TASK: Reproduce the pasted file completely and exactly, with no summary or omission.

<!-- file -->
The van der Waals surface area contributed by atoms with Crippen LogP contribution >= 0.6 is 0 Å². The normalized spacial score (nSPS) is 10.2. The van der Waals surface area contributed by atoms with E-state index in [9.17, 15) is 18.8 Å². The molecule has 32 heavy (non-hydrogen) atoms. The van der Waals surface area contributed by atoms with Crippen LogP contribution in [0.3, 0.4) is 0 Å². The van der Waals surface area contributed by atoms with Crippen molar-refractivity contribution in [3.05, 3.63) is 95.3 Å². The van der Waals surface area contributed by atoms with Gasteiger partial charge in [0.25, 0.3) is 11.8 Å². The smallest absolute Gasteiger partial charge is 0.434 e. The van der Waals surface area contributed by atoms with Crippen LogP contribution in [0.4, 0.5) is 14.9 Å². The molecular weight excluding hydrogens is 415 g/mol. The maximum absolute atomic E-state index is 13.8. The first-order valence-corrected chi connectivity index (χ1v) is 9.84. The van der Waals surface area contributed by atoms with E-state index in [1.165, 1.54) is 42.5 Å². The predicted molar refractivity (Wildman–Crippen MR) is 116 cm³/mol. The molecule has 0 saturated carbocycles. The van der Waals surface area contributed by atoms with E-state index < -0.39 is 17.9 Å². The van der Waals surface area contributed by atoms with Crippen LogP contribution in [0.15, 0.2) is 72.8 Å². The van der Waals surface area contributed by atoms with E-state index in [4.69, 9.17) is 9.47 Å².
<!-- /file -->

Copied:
The van der Waals surface area contributed by atoms with Crippen LogP contribution >= 0.6 is 0 Å². The normalized spacial score (nSPS) is 10.2. The van der Waals surface area contributed by atoms with E-state index in [9.17, 15) is 18.8 Å². The molecule has 32 heavy (non-hydrogen) atoms. The van der Waals surface area contributed by atoms with Crippen LogP contribution in [0.3, 0.4) is 0 Å². The van der Waals surface area contributed by atoms with Crippen molar-refractivity contribution in [3.05, 3.63) is 95.3 Å². The van der Waals surface area contributed by atoms with Gasteiger partial charge in [0.25, 0.3) is 11.8 Å². The smallest absolute Gasteiger partial charge is 0.434 e. The van der Waals surface area contributed by atoms with Crippen LogP contribution in [0.4, 0.5) is 14.9 Å². The molecular weight excluding hydrogens is 415 g/mol. The maximum absolute atomic E-state index is 13.8. The first-order valence-corrected chi connectivity index (χ1v) is 9.84. The van der Waals surface area contributed by atoms with E-state index in [1.165, 1.54) is 42.5 Å². The predicted molar refractivity (Wildman–Crippen MR) is 116 cm³/mol. The molecule has 0 saturated carbocycles. The van der Waals surface area contributed by atoms with E-state index < -0.39 is 17.9 Å². The van der Waals surface area contributed by atoms with Crippen LogP contribution in [0.15, 0.2) is 72.8 Å². The van der Waals surface area contributed by atoms with E-state index in [4.69, 9.17) is 9.47 Å².